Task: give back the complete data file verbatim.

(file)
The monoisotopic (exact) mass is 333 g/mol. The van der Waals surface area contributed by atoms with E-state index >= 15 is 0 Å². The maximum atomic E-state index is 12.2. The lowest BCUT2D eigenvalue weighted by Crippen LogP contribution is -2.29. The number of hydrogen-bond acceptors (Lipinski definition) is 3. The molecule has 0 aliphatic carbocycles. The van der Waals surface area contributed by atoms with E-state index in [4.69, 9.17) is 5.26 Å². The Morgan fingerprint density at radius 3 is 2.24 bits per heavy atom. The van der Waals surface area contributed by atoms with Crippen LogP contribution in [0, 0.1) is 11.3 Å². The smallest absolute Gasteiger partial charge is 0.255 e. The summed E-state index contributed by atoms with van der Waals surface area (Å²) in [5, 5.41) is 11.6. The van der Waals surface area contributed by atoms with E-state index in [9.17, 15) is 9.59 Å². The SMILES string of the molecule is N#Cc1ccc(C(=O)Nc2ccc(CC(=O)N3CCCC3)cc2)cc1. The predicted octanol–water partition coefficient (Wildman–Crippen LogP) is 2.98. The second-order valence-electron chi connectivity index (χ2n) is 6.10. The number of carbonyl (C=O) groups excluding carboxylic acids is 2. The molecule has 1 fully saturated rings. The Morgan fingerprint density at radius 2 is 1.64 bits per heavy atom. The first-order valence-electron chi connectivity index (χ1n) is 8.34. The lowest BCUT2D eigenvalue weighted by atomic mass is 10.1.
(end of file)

The monoisotopic (exact) mass is 333 g/mol. The van der Waals surface area contributed by atoms with E-state index >= 15 is 0 Å². The maximum atomic E-state index is 12.2. The lowest BCUT2D eigenvalue weighted by Crippen LogP contribution is -2.29. The number of hydrogen-bond acceptors (Lipinski definition) is 3. The molecule has 0 aliphatic carbocycles. The van der Waals surface area contributed by atoms with E-state index in [4.69, 9.17) is 5.26 Å². The Morgan fingerprint density at radius 3 is 2.24 bits per heavy atom. The van der Waals surface area contributed by atoms with Crippen LogP contribution in [0, 0.1) is 11.3 Å². The smallest absolute Gasteiger partial charge is 0.255 e. The summed E-state index contributed by atoms with van der Waals surface area (Å²) in [5, 5.41) is 11.6. The van der Waals surface area contributed by atoms with E-state index in [9.17, 15) is 9.59 Å². The SMILES string of the molecule is N#Cc1ccc(C(=O)Nc2ccc(CC(=O)N3CCCC3)cc2)cc1. The predicted octanol–water partition coefficient (Wildman–Crippen LogP) is 2.98. The second-order valence-electron chi connectivity index (χ2n) is 6.10. The number of carbonyl (C=O) groups excluding carboxylic acids is 2. The molecule has 1 fully saturated rings. The Morgan fingerprint density at radius 2 is 1.64 bits per heavy atom. The first-order valence-electron chi connectivity index (χ1n) is 8.34. The lowest BCUT2D eigenvalue weighted by atomic mass is 10.1.